Business Travel Show Europe Kick Off, 23 February,
Global Travel Risk Summit Europe, April 2023,
3rd Annual Sustainable Business Travel Summit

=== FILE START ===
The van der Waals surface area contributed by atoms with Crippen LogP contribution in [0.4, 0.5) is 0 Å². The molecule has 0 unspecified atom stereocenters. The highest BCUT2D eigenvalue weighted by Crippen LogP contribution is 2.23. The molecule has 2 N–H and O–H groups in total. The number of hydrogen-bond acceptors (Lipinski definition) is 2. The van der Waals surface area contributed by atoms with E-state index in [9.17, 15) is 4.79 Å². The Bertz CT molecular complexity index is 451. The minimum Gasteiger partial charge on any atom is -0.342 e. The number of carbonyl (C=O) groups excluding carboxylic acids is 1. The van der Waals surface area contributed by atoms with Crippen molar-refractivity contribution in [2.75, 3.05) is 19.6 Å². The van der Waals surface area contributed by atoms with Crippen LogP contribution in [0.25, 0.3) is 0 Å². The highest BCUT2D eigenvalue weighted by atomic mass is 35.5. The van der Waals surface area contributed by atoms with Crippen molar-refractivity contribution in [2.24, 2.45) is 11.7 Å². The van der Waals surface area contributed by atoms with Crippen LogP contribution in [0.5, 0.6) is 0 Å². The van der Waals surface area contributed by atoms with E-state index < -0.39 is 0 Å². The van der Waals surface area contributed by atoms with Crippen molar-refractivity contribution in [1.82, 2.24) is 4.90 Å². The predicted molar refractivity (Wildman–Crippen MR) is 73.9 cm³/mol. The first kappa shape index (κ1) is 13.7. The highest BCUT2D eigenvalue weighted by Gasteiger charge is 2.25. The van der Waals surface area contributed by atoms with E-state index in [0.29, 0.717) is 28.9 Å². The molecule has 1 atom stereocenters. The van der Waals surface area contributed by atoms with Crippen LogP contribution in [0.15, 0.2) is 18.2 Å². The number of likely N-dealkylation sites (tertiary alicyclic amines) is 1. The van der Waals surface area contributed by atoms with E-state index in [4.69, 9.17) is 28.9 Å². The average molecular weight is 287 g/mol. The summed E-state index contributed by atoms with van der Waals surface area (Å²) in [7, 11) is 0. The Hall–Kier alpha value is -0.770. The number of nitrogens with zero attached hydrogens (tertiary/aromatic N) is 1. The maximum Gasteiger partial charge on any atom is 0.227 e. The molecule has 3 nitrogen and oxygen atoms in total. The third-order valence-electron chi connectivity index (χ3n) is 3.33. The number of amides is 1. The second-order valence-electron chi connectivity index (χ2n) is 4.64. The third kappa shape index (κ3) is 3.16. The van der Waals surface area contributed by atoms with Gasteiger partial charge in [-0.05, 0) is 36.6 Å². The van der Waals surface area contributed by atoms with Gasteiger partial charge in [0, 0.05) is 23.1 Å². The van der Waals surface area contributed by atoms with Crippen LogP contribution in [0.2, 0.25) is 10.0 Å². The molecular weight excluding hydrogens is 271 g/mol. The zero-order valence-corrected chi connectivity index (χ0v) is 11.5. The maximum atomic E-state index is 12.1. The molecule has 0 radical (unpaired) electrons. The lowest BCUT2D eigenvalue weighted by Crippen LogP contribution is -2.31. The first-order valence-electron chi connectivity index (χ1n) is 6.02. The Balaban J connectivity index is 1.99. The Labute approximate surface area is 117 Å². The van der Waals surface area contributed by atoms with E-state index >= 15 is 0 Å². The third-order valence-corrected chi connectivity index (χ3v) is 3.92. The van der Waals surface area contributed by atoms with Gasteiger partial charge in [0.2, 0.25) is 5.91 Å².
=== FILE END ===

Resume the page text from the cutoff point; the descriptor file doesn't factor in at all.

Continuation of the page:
The number of trips is rising and there are more overnight stays and a growing number of visits to long haul destinations like the United States and China.But the cost of this travel is falling. The number of trips in 2007 is up 5.6% compared to 2006 but the cost per day of each trip is down 7.4%.The picture the new VDR Business Travel Report Germany 2008 paints is one of a confident industry getting increasingly good value for its money.German business travellers made 166.6m trips in 2007 compared with 157.8m in the previous year. The cost of this travel rose by 2.7% from â‚¬47.4bn in 2006 to â‚¬48.7bn in 2007.But the trend in spending is down. The number of trips since 2004 has risen by 14% but the spend has gone up by only 11%. It means the average cost of a trip is falling. It was â‚¬335 in 2005, â‚¬325 in 2006 and â‚¬316 in 2007.The obvious conclusion is that travel managers and executive secretaries which manage the vast bulk of business travel in Germany are doing a good job. But there are other reasons. One is that senior management is taking a much closer interest. "Managing directors are paying much more attention these days to the topic of travel spend than they did just four years ago."Two out of three corporate boards take a hands on approach to framing travel policy and keeping a watch over travel spend."At the same time, travel managers and executive secretaries are being given increasing responsibility for these tasks. Awareness is thus growing that travel costs are anything but 'peanuts'", the report says.Just who is responsible for managing travel in Germany is interesting. It is senior management in 65% of companies (compared with 56% in 2004), travel managers of travel offices in 29% of firms (27%) and executives secretaries in 22% (16%). Finance also has a growing say (up form 12% to 16%. But the role of both human resources and, more surprisingly, purchasing have a declining say.HR is down from 14% in2004 to 13% now and purchasing from 12% to 11%. With security and corporate social responsibility both growing influences on policy it is unexpected that its role should be shrinking.The reduction in the role of purchasing bucks the trend as in many other countries it is playing an increasingly influential role. Incidentally only 3% of corporates outsourced their travel programme.But back to spend. If German companies are getting better deals on travel how or who is helping them achieve this. The report does not make this crucial question very clear. If fewer companies are leaving travel management to purchasing where negotiators are said to be more hard nosed than travel managers, it can not be there.Intriguingly, German companies are also cutting down the use of agents. Three years ago, 18% of businesses and 50% of organisations in the public sector said they booked trips without any agency help.These figures have since grown to 27% businesses and 55% public sector organisation which do not use a travel agency.Companies and organisation also seem, at least in terms of air reservations, to be paying agencies smaller fees. Average fees for booking domestic flights have fallen from â‚¬25 in 2005 to â‚¬24 in 2008, for European flights from â‚¬29 to â‚¬28 and for long haul from â‚¬38 to â‚¬36. While medium sized companies (with up to 251 to1,500 employees) pay about the same as three years ago, small (up to 250 workers) and large (more than 1,500) companies are generally paying a little less.It may be that the growing use of online booking system is the cause of the reduced travel costs. 53% of companies with a travel spend of at least â‚¬250,000 a year use these systems while a further 38% are in the process of deciding whether to or not. Only 6% have decided against them, possibly because they do not travel much, while, astoundingly, 28% have not thought about it.The report remarks: "The trend seen for the years 2004-2006 of companies comparing prices 'more online' and 'less through a travel agency' continues unabated."But the answer to how are the costs being reduced might well be that more travel managers are being employed."More and more businesses are enlisting the services of travel managers. Corporate managers devote much more attention to this topic than was the case four years ago, with executive secretaries hence becoming more involved in travel management, SMEs contribute disproportionately to this trend. "There are positive developments afoot among the SMEs. The share of travel managers there has grown by fourfold since 2004 (2% to 8%)," the report says.This is a report by a travel managers' association so a conclusion like this is expected. But at the same time, experience suggests that properly managed travel by travel experts is likely to save money.